MOSCOW, April 5 (RIA Novosti) – President Vladimir Putin insisted on Friday that the Kremlin was committed to the goal of democratic development, but said Russia needs more time to overcome the legacy of almost 70 years of Soviet rule.
“It is obvious that we have made a decisive choice for democracy and we cannot imagine any other path of development,” Putin told the German broadcaster ARD in an interview at his Novo-Ogarevo residence near Moscow.
“Just compare the situation in the Soviet Union and in modern Russia in terms of the development of the economy, political sphere, and all other areas associated with democracy,” he said. “The difference is colossal. But do you want us to cover in two decades a path that it took other countries 200, 300, 400 years to cover?”
Putin, who has faced accusations of a clampdown on dissent since his return to the presidency last year, also dismissed international concerns over the unannounced inspections of hundreds of non-governmental organizations across Russia in recent weeks.
Russian rights activists say the raids, including inspections of the Moscow offices of Amnesty International, Human Rights Watch and Memorial, are intended to scare NGOs funded from abroad and engaged in “political activities” into complying with a controversial law that obliges them to register as “foreign agents.” NGOs say the term is a synonym for “spy” and will discredit them in the eyes of the public.
But Putin dismissed what he called “alarmist” media reports about the law.
“Organizations financed from abroad are not forbidden to carry out any type of activities, including domestic political activity,” he said. The only thing we want to know is who receives the money and where it goes.”
He alleged “almost $1 billion” had been pumped into NGOs from abroad in the four months since the adoption of the law.
“Should our society not be informed of who gets the money and for what purposes?” he asked.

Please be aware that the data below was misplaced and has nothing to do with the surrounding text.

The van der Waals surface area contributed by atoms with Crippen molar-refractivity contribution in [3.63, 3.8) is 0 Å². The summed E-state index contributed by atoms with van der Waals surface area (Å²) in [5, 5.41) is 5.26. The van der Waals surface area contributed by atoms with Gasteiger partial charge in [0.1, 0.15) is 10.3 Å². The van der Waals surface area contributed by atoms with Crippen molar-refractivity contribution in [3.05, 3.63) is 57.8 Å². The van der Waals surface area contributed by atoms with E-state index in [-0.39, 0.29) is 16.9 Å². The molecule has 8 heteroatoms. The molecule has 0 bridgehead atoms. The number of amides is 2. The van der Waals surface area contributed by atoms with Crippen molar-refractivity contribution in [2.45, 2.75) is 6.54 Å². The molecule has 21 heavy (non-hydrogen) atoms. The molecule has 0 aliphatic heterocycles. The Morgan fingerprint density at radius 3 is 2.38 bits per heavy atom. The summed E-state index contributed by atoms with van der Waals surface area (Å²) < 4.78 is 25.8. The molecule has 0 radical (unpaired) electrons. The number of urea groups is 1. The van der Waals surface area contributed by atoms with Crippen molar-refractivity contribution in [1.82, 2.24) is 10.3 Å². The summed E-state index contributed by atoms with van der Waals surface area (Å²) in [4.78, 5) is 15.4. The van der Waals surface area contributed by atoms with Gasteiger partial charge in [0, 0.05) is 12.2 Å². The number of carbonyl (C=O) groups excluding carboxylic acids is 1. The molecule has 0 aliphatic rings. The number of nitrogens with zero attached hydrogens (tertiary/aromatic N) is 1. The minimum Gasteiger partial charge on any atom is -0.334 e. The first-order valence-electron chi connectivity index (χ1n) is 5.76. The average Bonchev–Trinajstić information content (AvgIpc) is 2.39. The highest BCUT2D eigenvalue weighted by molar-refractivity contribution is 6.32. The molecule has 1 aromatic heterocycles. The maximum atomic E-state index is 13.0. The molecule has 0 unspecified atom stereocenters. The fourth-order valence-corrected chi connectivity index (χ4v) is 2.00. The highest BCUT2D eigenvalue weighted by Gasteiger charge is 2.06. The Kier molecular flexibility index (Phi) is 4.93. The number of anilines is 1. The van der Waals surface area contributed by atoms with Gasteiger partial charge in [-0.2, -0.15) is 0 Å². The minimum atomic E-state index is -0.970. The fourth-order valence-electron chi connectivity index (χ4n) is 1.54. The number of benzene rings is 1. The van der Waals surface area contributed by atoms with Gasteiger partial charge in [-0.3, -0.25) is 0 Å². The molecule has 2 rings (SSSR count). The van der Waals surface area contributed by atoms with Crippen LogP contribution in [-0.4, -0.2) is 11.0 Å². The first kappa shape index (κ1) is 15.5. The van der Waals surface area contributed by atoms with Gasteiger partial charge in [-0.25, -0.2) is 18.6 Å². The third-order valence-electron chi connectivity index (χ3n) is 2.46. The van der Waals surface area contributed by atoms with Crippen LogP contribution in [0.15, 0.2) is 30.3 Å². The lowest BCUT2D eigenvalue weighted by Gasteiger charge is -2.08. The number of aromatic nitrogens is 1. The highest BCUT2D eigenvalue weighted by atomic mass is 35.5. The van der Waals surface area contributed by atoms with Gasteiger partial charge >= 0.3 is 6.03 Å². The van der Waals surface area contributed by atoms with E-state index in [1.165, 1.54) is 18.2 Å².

Putin also denied there was anything sinister about the inspections of the NGOs, pointing out that no one had been detained during the raids.
He also said the law on NGOs was based on the Foreign Agents Registration Act, a law passed by the US Congress in 1938 that remains on the books today. But rights groups say the US law was specifically approved to deal with the threat of Nazism, and concerns only the activities of foreign intelligence agencies, rather than human rights and environmental activists who receive funding from abroad.
Russia’s leader also said the authorities were encouraging “political competition,” citing recent reforms on the registration of political parties and the return – albeit with a Kremlin filter – of direct gubernatorial elections.
“Without competition, no development in either the economy or in politics is possible today,” he said. “But this does not mean that the opposition should be financed from abroad.”
Putin was speaking ahead of an April 7-8 visit to Germany, where he is expected to face questions from German Chancellor Angela Merkel over the inspections of NGOs, including a number of German organizations.
“Our foundations and their partners in Russian society play an important role in the development of German-Russian relations,” German government spokesman Steffen Seibert said last week. “Measures that impair their work or criminalize them damage our relations.”
The criticism comes amid a cooling of once warm ties between Moscow and Berlin. Germany has frequently expressed concern over the rights situation in Putin’s Russia.